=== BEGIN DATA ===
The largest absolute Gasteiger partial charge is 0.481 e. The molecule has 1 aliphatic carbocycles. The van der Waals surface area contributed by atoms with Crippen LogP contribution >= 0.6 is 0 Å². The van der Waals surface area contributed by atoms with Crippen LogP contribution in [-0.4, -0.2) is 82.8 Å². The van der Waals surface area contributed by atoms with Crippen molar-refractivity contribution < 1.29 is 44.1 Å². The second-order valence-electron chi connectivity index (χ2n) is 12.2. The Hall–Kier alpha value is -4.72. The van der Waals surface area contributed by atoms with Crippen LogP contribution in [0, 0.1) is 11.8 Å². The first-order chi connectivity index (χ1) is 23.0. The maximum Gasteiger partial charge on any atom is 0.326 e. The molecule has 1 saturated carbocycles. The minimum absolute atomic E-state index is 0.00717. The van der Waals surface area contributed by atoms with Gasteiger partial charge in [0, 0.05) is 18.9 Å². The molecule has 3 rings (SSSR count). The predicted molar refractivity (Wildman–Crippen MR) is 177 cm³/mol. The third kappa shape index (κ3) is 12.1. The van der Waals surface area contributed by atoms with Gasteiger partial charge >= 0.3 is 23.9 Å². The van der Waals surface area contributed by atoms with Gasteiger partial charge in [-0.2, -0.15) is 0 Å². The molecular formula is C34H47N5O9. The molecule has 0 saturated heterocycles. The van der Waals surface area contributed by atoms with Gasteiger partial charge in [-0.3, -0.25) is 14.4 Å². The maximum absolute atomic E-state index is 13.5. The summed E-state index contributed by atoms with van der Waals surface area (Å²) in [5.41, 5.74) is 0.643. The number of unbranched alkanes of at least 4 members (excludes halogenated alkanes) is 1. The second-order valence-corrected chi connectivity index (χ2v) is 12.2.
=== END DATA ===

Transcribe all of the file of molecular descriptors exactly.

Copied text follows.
The largest absolute Gasteiger partial charge is 0.481 e. The molecule has 1 aliphatic carbocycles. The van der Waals surface area contributed by atoms with Crippen LogP contribution >= 0.6 is 0 Å². The van der Waals surface area contributed by atoms with Crippen LogP contribution in [-0.4, -0.2) is 82.8 Å². The van der Waals surface area contributed by atoms with Crippen molar-refractivity contribution < 1.29 is 44.1 Å². The second-order valence-electron chi connectivity index (χ2n) is 12.2. The Hall–Kier alpha value is -4.72. The van der Waals surface area contributed by atoms with Crippen LogP contribution in [0, 0.1) is 11.8 Å². The first-order chi connectivity index (χ1) is 23.0. The maximum Gasteiger partial charge on any atom is 0.326 e. The molecule has 1 saturated carbocycles. The minimum absolute atomic E-state index is 0.00717. The van der Waals surface area contributed by atoms with Gasteiger partial charge in [0, 0.05) is 18.9 Å². The molecule has 3 rings (SSSR count). The predicted molar refractivity (Wildman–Crippen MR) is 177 cm³/mol. The third kappa shape index (κ3) is 12.1. The van der Waals surface area contributed by atoms with Gasteiger partial charge >= 0.3 is 23.9 Å². The van der Waals surface area contributed by atoms with Gasteiger partial charge in [-0.2, -0.15) is 0 Å². The molecular formula is C34H47N5O9. The molecule has 0 saturated heterocycles. The van der Waals surface area contributed by atoms with Gasteiger partial charge in [-0.3, -0.25) is 14.4 Å². The maximum absolute atomic E-state index is 13.5. The summed E-state index contributed by atoms with van der Waals surface area (Å²) in [5.41, 5.74) is 0.643. The number of unbranched alkanes of at least 4 members (excludes halogenated alkanes) is 1. The second-order valence-corrected chi connectivity index (χ2v) is 12.2.